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Laramie Movie Scope: Lucky

Farewell to the beloved Harry Dean Stanton

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by Robert Roten, Film Critic
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December 4, 2017 – One of the last films made by the much beloeved actor Harry Dean Stanton (“Paris, Texas”) ends with a song by Foster Timms called “The Man in the Moonshine” that includes the words “Harry Dean Stanton,” along with “Paris” and “Texas” in it, paying homage to the legendary actor and the 1984 cult film he starred in.

“Lucky” (2017) is a film tailor made for Stanton. Unfortunately, Stanton died two weeks before the film was released. The film is directed by John Carroll Lynch (best known as an actor in “Fargo” and “Zodiac”) and one of the actors is this film is famed director David Lynch (“Blue Velvet”) but the two are not related. This is John Carroll Lynch's first film as a director, and it will be remembered.

Lucky (Stanton) is a 90-year-old atheist living in a small town in Arizona who is struggling to come to grips with his own mortality. It is also about Lucky's group of quirky friends and acquaintances, including Howard (played by David Lynch) a man who plans to leave his estate to his pet tortoise, named Roosevelt, who has escaped. Roosevelt is seen walking in the desert in the opening and closing scenes of the movie.

Lucky becomes angry and insulting towards the lawyer, Bobby Lawrence (Ron Livingston of “The 5th Wave”) who is preparing Howard's will and challenges the younger man to a fight. Later, after Lucky cools off, he listens to Lawrence explain his elaborate plans to take care of his own body and his family after his death. Lucky says, “This doesn't change anything for you in this scenario.” Lawrence asks why not, and Lucky replies because, “You're still dead.”

Lucky is a philosophical man who likes to work on crossword puzzles and try out new words and puzzle over their meanings. He is a clear thinker, who likes to cut through confusion with blunt talk. There is a whole scene in the film devoted to Lucky explaining why realism is a “thing.”

Realism is important to Lucky, especially the realism of death, the finality of it. There is no afterlife. The consciousness does not continue. There is only blackness and void. This is what he calls “The truth of the universe.” He explains this to his friends at the bar, and they ask him, “What do we do with that?” Lucky replies, “You smile.”

The film includes some emotional stories: A story about a smiling Japanese girl anticipating her own death deeply affected a soldier (played by Tom Skerritt of “Contact”) in World War II, a story about how a tortoise is greater than people, a story about killing a mockingbird, a story by a man deeply thankful for a woman whose love he doesn't deserve. There is also an emotional scene in which Lucky stands up and sings a song in Spanish, “Volver, Volver,” at a fiesta.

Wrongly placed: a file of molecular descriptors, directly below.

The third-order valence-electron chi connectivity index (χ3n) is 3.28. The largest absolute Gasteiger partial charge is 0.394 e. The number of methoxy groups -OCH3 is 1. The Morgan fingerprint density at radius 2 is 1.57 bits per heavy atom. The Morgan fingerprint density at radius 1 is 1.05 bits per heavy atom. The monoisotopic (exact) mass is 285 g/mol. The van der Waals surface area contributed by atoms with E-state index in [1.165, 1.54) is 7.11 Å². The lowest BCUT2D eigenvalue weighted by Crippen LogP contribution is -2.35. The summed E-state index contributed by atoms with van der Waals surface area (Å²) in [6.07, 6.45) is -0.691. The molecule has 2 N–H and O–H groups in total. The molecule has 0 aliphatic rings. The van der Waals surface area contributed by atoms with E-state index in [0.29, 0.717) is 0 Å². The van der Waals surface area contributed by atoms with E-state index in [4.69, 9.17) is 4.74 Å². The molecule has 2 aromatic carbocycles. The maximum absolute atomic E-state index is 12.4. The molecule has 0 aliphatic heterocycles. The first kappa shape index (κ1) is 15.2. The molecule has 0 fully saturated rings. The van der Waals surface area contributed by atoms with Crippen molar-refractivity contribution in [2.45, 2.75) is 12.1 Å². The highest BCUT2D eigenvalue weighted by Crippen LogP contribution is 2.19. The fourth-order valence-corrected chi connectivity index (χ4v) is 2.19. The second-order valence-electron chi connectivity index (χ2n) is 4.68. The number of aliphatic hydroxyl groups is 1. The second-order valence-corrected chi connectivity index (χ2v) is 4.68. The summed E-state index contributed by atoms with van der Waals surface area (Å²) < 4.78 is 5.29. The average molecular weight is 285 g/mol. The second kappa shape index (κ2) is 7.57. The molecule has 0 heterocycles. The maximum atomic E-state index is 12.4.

Harry Dean Stanton's performance is the kind of act that most actors could not pull off, but he is so soulful, so affecting that he really dominates this film. One of the reasons he dominates this film is that the whole film was built around him. It is a deeply moving performance.

The desert scenes were shot around Cave Creek Arizona, and the small town scenes were shot in Piru, California. The film is filled with amiable, colorful characters, including Joe (Barry Shabaka Henley of “The Terminal”) Paulie (James Darren of “Random Acts”) Elaine (Beth Grant of “The Artist”) Loretta (Yvonne Huff of “Dual Mania”) and Victoria (Ana Mercedes of “Knocked Up”).

This is an amiable tribute to Harry Dean Stanton made by him and his large circle of friends. This film rates a B.

Click here for links to places to buy or rent this movie in digital formats, or to buy the soundtrack, posters, books, even used videos, games, electronics and lots of other stuff. I suggest you shop at least two of these places before buying anything. Prices seem to vary continuously. For more information on this film, click on this link to The Internet Movie Database. Type in the name of the movie in the search box and press enter. You will be able to find background information on the film, the actors, and links to much more information.

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Copyright © 2017 Robert Roten. All rights reserved.
Reproduced with the permission of the copyright holder.
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(If you e-mail me with a question about this or any other movie or review, please mention the name of the movie you are asking the question about, otherwise I may have no way of knowing which film you are referring to)

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Robert Roten can be reached via e-mail at my last name at lariat dot org. [Mailer button: image of letter and envelope]